Well, I grew up in a very politically aware family. And my earliest lessons in history and morality revolved around the Holocaust. More than half my relatives were killed in the Holocaust. As I listened to the stories, especially from my grandmother, my mother’s mother who was also quite politically active after coming here from Russia, I grew up with the sense that the worst thing you could ever do was to be indifferent to cruelty, to suffering, to injustice. And I grew up with the idea of the “good Germans” as epitomizing what one was not supposed to be like. My mother was active in civil rights and antiwar activities, and I would go with her to meetings when I was pretty young. I joined the NAACP when I was 12 and the Congress for Racial Equality when I was 13, and so I had the reputation of being quite liberal in junior high and high school.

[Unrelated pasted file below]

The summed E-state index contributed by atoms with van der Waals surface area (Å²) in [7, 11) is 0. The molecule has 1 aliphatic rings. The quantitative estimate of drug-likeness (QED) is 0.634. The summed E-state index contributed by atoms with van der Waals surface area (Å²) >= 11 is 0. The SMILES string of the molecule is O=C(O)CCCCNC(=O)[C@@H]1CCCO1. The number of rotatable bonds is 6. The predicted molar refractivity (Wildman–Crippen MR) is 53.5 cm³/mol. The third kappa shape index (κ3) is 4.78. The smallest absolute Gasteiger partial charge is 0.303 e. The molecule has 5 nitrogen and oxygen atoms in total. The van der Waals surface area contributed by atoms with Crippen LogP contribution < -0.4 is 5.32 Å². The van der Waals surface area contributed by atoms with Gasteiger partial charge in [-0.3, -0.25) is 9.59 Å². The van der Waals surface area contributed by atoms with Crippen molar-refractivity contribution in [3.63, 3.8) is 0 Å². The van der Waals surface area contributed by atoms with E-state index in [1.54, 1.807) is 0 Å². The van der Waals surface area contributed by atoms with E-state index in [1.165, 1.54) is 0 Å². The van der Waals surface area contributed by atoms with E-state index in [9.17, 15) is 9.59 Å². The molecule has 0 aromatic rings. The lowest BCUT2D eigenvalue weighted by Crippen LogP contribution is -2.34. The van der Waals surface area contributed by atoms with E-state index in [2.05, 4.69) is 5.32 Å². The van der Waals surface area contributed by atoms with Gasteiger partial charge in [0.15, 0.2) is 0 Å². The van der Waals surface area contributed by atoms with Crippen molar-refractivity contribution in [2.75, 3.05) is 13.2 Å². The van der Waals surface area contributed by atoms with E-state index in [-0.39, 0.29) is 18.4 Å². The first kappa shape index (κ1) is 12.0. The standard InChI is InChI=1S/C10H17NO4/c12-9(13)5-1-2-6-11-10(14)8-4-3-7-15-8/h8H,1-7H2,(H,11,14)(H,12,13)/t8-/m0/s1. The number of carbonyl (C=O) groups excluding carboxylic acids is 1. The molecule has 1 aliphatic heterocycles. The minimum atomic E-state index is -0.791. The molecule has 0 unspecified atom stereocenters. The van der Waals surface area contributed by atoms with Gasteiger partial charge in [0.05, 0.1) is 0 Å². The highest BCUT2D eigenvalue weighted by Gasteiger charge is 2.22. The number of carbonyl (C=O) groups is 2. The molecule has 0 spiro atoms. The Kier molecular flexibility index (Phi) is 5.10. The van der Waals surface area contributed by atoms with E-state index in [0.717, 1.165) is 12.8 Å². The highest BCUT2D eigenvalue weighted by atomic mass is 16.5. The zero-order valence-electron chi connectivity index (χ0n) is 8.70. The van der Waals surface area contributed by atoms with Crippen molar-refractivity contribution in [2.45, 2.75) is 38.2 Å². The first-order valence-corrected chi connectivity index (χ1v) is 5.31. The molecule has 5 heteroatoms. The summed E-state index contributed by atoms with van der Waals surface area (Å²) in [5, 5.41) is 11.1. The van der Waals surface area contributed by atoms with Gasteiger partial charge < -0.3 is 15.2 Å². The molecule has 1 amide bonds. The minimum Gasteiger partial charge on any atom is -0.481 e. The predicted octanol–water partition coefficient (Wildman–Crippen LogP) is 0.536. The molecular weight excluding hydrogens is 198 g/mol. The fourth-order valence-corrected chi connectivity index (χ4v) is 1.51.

Most 12-years-old boys in those days were busy playing baseball.
I was too. That’s why I could get by with being radical without being ostracized. Because I was also playing baseball and basketball and tennis. If you were a jock and you fit in socially then people were much more tolerant of your views, although in high school it didn’t always work. There were tense moments. My high school at that time was all white, which was not uncommon on Long Island [in 1965]. And when I brought an African American girl to a dance that created a lot of tension. But for the most part I would just get comments in my high school yearbook like “If you could form your politics as well as you shoot a basketball, you’d be in much better shape.” One of my nicknames was “Spade.” And these were my friends.